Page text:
French Modernism in Japan: Interview with Keiko from Soup Clozzet

We had the pleasure of visiting Japan about two months ago. While we were there we sat down with Soup Clozzet owner, Keiko, and discussed all things design. Soup Clozzet is a Mid Century furniture and lighting shop dedicated to preserving and highlighting French Modernist designs. We first met Keiko very briefly when we visited her store back in 2017, before we even started Oxford Patina. Her store is small, quaint, and located in the outskirts of Osaka, but her inventory contains some of the most rare and interesting French Modernist pieces you’ll ever come across. There’s something very charming about Soup Clozzet that you don’t get from many other Mid Century furniture galleries. The hardwood floors, the modest space, it almost feels like you’re walking into someone’s home. Here’s a small selection of photos from our visit to the Soup Clozzet showroom.

Front of Soup Clozzet furniture store

Charlotte Perriand Pierre Jeanneret Jean Prouve

Charlotte Perriand Pierre Jeanneret Jean Prouve

Charlotte Perriand Pierre Jeanneret Jean Prouve

Charlotte Perriand Pierre Jeanneret Jean Prouve

Charlotte Perriand Pierre Jeanneret Jean Prouve

Charlotte Perriand Pierre Jeanneret Jean Prouve

Charlotte Perriand Pierre Jeanneret Jean Prouve

Q: How did you get started in selling vintage furniture?

A: We began this shop 16 years ago. I first began selling American vintage with my husband. He’s a graphic designer and he works at the top floor of this shop. Originally, we began as collectors and since the business below my husband’s graphic design studio was leaving, we decided to take their space and use it to sell the furniture that we had collected but not really seriously and more as a hobby.

Q: What is it about French Modernist design that inspires you?

A: Our love for French Modernist design started with the lampe gras and visiting Paris every year for shopping. There is something more elegant about French Modernist design, particularly Pierre Jeanneret, Jean Prouve, and Charlotte Perriand. We particularly love Charlotte Perriand because of the influence she had  from Japan during her early years. We also love that French Modernist design was usually not made for commercial selling, they were typically made for a specific institution. Particularly with Pierre Jeanneret I love that his pieces were handcrafted and there were no furniture stores around when they were building the furniture for Chandigarh so the heights and the widths of the chairs are inconsistent and unique.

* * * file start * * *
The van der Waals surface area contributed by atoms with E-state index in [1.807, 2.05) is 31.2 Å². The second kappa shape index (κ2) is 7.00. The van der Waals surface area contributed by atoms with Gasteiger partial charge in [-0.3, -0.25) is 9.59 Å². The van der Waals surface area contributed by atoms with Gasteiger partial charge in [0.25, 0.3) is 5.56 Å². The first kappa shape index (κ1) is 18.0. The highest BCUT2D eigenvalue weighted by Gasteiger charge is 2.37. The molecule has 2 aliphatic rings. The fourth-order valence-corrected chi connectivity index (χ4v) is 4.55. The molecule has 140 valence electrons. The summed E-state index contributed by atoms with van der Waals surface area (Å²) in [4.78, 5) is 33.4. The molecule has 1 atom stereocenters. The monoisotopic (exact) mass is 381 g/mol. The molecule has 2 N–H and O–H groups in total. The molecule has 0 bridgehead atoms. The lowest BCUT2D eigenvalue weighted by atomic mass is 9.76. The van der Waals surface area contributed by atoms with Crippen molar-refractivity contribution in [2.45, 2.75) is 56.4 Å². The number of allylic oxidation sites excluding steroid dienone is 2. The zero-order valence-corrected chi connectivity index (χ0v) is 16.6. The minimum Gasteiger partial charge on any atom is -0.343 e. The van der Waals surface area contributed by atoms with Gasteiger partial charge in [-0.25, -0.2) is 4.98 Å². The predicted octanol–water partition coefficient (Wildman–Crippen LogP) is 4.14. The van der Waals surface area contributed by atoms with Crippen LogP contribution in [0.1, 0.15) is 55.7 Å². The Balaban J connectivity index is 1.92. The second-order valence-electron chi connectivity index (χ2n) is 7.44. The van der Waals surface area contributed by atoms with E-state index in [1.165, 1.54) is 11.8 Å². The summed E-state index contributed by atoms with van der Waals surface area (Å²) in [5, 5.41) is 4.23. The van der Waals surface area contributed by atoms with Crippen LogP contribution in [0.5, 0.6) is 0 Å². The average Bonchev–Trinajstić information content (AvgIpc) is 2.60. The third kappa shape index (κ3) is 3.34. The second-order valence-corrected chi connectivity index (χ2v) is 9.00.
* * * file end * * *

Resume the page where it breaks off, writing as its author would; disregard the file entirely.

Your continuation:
Q: What was your first great piece that you acquired? And do you still have it?

A: Jean Prouve Standard Chair. When we first got it, they weren’t as popular as they are today and they were only a fraction of the price. Unfortunately, we don’t have that piece anymore but we have many more other beautiful pieces that we love and cherish.

Q: Do you have a favorite piece in your collection?

A: I like them all! Our policy for the selection of the items is, if it does not sell then we get to keep it. So it’s difficult to decide on a favorite but I guess for today, my favorite is the Pierre Chapo stools that we just got.

Q: Speaking of Pierre Chapo, how do you feel about his son reproducing his work?

A: I always prefer original pieces so I’m not a fan of reproductions. However, since he signs the pieces and makes a distinction that it’s not Pierre Chapo’s work and I believe he uses different materials, it’s okay.

Q: Do you have a grail piece that you don’t currently own?

A: Jean Prouve Standard chair made for export to Africa. I saw it last year in Paris and it’s extremely rare.

Q: In your opinion what’s the difference between good design and bad design?

A: That’s a very difficult question to answer. If I had to say, I think balance is very important and in Japanese there is what’s called an “Aura”. Aura is kind of like a feeling that the design gives you and if it’s not there then generally the design is not so good.

Q: Lastly, do you have any advice for people trying to learn more about the history of furniture design?

A: First of all, there are so many books. Read all the books that you can about the history of the pieces and their designers. Secondly, I think it’s very important to actually see the design in person. It’s very important because when you see something online or in a book, it's difficult to see the small details. But when you see it in person, it becomes quite obvious what makes the design so great and so specific and with that you will be able to spot a fake with just one look.

Thanks for reading! If you’re interested in visiting Soup Clozzet in person, we’ve provided their address below, or you can check out their website here for additional information!

Instagram: @soupclozzet

Address: Japan, 〒550-0001 Osaka, Nishi Ward, 1, 西区土佐堀1丁目1−5



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